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Billionaire mogul Barry Diller has an ingenious method for repeating success

Aarthi Swaminathan
Finance Writer

Billionaire media mogul Barry Diller’s recipe for success involves forgetting his victories (to the best of his ability).

Diller, a media legend even before becoming chairman of holding company IAC (IAC) and travel company Expedia Inc., told Influencers with Andy Serwer that the one thing he learned from his successes was to forget them immediately.

I remember thinking, I see the people around me getting really arrogant,” Diller said. “And I learned how awful a poison arrogance is. And so one of the ways you guard against arrogance is to forget success. So I just always tried to brush it clean. Sometimes successfully.”

The 76-year-old businessman seems to be onto something, according to existing research. An oft-cited 2011 study — titled “In Praise of Organizational Forgetting” — argues that one of the strongest cognitive arguments for forgetting “is that it can lead to disruptive innovation because the organization, and perhaps others with which it is associated, decides that they no longer need to rely on old mechanisms and principles.”

Barry Diller, chairman of IAC/ActiveCorp and Expedia, Inc., speaks to reporters as he attends the annual Allen & Company Sun Valley Conference, July 12, 2018, in Sun Valley, Idaho. His view of success makes sense for him.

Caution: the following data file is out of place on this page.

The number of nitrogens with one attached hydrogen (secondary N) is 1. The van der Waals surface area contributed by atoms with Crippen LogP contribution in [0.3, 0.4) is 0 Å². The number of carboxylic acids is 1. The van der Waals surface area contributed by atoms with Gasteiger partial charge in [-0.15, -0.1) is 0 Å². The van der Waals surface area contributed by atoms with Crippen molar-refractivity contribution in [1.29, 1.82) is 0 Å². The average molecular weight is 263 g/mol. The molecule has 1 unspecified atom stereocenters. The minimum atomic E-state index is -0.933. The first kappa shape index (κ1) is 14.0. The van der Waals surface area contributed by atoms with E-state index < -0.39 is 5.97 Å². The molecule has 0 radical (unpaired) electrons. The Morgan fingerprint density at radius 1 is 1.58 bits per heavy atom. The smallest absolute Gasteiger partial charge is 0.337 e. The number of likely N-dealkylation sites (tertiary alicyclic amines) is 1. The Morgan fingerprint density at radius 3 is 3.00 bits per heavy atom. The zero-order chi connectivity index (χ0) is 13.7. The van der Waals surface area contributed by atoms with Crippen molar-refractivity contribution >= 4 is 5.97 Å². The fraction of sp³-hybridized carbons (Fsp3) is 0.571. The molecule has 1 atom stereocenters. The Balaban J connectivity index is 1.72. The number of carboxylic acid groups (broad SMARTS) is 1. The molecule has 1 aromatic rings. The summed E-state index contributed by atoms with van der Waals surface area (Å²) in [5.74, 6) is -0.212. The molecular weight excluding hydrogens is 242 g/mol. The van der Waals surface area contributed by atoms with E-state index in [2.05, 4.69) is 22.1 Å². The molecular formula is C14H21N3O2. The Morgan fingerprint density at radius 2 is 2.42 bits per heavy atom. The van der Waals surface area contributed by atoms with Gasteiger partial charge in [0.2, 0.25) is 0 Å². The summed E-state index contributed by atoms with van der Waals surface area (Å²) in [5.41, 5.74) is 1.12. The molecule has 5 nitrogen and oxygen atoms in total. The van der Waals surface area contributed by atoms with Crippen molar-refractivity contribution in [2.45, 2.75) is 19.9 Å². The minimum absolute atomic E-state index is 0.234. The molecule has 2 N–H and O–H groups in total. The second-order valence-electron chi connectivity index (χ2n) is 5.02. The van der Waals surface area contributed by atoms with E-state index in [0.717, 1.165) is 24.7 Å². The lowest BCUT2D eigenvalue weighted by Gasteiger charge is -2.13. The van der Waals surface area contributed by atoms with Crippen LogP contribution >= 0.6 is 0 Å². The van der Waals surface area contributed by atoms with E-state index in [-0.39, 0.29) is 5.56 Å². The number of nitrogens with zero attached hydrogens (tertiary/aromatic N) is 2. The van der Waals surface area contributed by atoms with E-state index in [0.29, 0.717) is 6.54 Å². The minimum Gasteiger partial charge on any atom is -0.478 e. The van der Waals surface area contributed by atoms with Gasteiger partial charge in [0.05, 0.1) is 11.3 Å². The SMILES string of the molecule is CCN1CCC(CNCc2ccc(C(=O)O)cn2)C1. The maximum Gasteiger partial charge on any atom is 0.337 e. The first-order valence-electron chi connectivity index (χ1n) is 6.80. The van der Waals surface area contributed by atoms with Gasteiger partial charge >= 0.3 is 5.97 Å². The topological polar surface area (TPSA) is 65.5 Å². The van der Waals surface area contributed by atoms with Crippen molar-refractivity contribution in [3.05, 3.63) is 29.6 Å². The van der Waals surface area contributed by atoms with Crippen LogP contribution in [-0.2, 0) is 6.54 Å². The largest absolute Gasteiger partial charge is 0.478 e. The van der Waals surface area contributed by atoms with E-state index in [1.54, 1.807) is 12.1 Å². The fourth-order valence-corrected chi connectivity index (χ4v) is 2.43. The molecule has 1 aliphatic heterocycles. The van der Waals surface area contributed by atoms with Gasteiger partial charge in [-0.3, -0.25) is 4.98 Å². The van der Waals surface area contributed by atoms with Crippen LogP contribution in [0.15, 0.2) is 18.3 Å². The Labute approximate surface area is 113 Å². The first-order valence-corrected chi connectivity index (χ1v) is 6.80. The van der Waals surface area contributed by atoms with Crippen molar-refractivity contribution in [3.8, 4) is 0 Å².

Diller’s background — which includes repeated innovation and iterations — seems to corroborate the benefit of this method.

From 1974 to 1984, he served as the Chairman and CEO of Paramount Pictures. From 1984 to 1994, Diller built the Fox Broadcasting Company. After being inducted into the Television Hall of Fame in 1994, he launched USA Broadcasting. In the 2000s, Diller built up IAC with companies including Ticketmaster, Lending Tree, CollegeHumor, and Vimeo. In August 2005, IAC spun off Expedia Inc. and began building a separate travel portfolio. IAC still owns companies, including Dictionary.com, Tinder, and Investopedia.

View of success involves knowing what you’re good at

Diller has consistently maintained that humility, particularly when it comes to leadership, is a trait to be observed carefully.

In a separate interview with Serwer in 2010, he said: “I never thought I was a very good manager. I mean I am decent, but I want to go back to what I am good at, which is looking for opportunities to grow the business.”

Yahoo Finance Editor-in-Chief Andy Serwer interviews media mogul Barry Diller on “Influencers with Andy Serwer.” Diller explained his view of success and more. (Photo: Yahoo Finance)

In his recent interview with Serwer, Diller had one thing to say to a fellow veteran businessman, U.S. President Donald Trump: “Go home. Leave us alone, please.

Diller, who has donated thousands to Democratic nominees for Senate, called the outcome of the 2016 presidential election “an accident of all sorts of forces.”

Aarthi is a writer for Yahoo Finance. Follow her on Twitter @aarthiswami.

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(Graphic: David Foster/Yahoo Finance)

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